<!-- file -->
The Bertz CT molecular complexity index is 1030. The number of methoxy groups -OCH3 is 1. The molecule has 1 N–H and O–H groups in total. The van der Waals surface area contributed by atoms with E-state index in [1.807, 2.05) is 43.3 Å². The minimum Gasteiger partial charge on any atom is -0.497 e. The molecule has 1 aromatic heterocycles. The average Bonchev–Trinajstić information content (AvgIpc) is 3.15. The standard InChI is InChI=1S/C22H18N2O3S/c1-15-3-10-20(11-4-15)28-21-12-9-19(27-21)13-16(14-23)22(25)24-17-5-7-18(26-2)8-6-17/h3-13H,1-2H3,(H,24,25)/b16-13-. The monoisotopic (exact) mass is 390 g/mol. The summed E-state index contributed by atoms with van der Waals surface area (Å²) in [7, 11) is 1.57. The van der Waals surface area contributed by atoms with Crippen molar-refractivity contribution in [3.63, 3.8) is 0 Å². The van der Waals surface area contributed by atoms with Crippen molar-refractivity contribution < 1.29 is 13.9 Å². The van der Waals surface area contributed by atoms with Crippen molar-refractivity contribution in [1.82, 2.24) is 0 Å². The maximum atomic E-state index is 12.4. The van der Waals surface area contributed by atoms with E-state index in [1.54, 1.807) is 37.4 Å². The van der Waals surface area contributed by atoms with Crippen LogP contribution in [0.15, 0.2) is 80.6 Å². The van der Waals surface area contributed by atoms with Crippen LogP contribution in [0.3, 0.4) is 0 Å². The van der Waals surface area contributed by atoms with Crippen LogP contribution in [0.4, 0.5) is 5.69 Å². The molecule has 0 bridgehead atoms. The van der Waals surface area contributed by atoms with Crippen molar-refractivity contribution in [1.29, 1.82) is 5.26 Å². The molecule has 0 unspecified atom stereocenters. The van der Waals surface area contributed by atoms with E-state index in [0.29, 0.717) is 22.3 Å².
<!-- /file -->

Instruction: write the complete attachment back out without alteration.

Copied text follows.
The Bertz CT molecular complexity index is 1030. The number of methoxy groups -OCH3 is 1. The molecule has 1 N–H and O–H groups in total. The van der Waals surface area contributed by atoms with E-state index in [1.807, 2.05) is 43.3 Å². The minimum Gasteiger partial charge on any atom is -0.497 e. The molecule has 1 aromatic heterocycles. The average Bonchev–Trinajstić information content (AvgIpc) is 3.15. The standard InChI is InChI=1S/C22H18N2O3S/c1-15-3-10-20(11-4-15)28-21-12-9-19(27-21)13-16(14-23)22(25)24-17-5-7-18(26-2)8-6-17/h3-13H,1-2H3,(H,24,25)/b16-13-. The monoisotopic (exact) mass is 390 g/mol. The summed E-state index contributed by atoms with van der Waals surface area (Å²) in [7, 11) is 1.57. The van der Waals surface area contributed by atoms with Crippen molar-refractivity contribution in [3.63, 3.8) is 0 Å². The van der Waals surface area contributed by atoms with Crippen molar-refractivity contribution < 1.29 is 13.9 Å². The van der Waals surface area contributed by atoms with Crippen molar-refractivity contribution in [1.82, 2.24) is 0 Å². The maximum atomic E-state index is 12.4. The van der Waals surface area contributed by atoms with E-state index in [1.54, 1.807) is 37.4 Å². The van der Waals surface area contributed by atoms with Crippen LogP contribution in [0.15, 0.2) is 80.6 Å². The van der Waals surface area contributed by atoms with Crippen LogP contribution in [0.3, 0.4) is 0 Å². The van der Waals surface area contributed by atoms with Crippen LogP contribution in [0.4, 0.5) is 5.69 Å². The molecule has 0 bridgehead atoms. The van der Waals surface area contributed by atoms with Crippen molar-refractivity contribution in [1.29, 1.82) is 5.26 Å². The molecule has 0 unspecified atom stereocenters. The van der Waals surface area contributed by atoms with E-state index in [0.29, 0.717) is 22.3 Å².